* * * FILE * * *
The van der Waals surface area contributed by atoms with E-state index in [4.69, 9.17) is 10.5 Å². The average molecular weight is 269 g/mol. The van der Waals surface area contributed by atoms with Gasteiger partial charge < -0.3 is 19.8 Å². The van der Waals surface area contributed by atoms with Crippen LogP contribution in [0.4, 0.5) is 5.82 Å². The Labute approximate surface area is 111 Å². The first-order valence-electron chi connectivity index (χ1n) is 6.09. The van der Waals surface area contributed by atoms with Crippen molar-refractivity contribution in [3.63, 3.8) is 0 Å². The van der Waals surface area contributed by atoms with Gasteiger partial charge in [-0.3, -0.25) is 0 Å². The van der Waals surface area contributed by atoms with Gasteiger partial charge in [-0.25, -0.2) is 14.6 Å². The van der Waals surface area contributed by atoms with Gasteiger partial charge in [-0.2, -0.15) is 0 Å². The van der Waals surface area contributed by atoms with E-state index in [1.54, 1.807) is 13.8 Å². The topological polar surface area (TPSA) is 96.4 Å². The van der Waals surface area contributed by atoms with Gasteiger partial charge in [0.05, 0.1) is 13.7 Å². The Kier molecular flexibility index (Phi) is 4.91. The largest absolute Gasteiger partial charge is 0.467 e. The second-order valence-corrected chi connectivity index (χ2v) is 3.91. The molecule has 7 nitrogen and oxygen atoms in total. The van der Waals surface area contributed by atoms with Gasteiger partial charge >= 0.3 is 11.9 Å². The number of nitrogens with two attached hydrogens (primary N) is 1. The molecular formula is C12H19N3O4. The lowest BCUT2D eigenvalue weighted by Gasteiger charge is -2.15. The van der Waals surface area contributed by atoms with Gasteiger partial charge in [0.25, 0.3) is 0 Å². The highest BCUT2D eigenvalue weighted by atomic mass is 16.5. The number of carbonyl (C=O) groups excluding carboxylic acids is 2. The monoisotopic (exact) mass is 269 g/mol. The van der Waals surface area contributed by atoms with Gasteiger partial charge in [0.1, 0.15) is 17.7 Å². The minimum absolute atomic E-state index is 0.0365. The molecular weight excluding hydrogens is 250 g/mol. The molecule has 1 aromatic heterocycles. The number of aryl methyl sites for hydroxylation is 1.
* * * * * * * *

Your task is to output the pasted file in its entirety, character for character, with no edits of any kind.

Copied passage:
The van der Waals surface area contributed by atoms with E-state index in [4.69, 9.17) is 10.5 Å². The average molecular weight is 269 g/mol. The van der Waals surface area contributed by atoms with Gasteiger partial charge < -0.3 is 19.8 Å². The van der Waals surface area contributed by atoms with Crippen LogP contribution in [0.4, 0.5) is 5.82 Å². The Labute approximate surface area is 111 Å². The first-order valence-electron chi connectivity index (χ1n) is 6.09. The van der Waals surface area contributed by atoms with Crippen molar-refractivity contribution in [3.63, 3.8) is 0 Å². The van der Waals surface area contributed by atoms with Gasteiger partial charge in [-0.3, -0.25) is 0 Å². The van der Waals surface area contributed by atoms with Gasteiger partial charge in [-0.25, -0.2) is 14.6 Å². The van der Waals surface area contributed by atoms with Gasteiger partial charge in [-0.2, -0.15) is 0 Å². The van der Waals surface area contributed by atoms with E-state index in [1.54, 1.807) is 13.8 Å². The topological polar surface area (TPSA) is 96.4 Å². The van der Waals surface area contributed by atoms with Gasteiger partial charge in [0.05, 0.1) is 13.7 Å². The Kier molecular flexibility index (Phi) is 4.91. The largest absolute Gasteiger partial charge is 0.467 e. The second-order valence-corrected chi connectivity index (χ2v) is 3.91. The molecule has 7 nitrogen and oxygen atoms in total. The van der Waals surface area contributed by atoms with Gasteiger partial charge >= 0.3 is 11.9 Å². The number of nitrogens with two attached hydrogens (primary N) is 1. The molecular formula is C12H19N3O4. The lowest BCUT2D eigenvalue weighted by Gasteiger charge is -2.15. The van der Waals surface area contributed by atoms with Gasteiger partial charge in [0.25, 0.3) is 0 Å². The highest BCUT2D eigenvalue weighted by atomic mass is 16.5. The number of carbonyl (C=O) groups excluding carboxylic acids is 2. The monoisotopic (exact) mass is 269 g/mol. The van der Waals surface area contributed by atoms with Gasteiger partial charge in [0.1, 0.15) is 17.7 Å². The minimum absolute atomic E-state index is 0.0365. The molecular weight excluding hydrogens is 250 g/mol. The molecule has 1 aromatic heterocycles. The number of aryl methyl sites for hydroxylation is 1.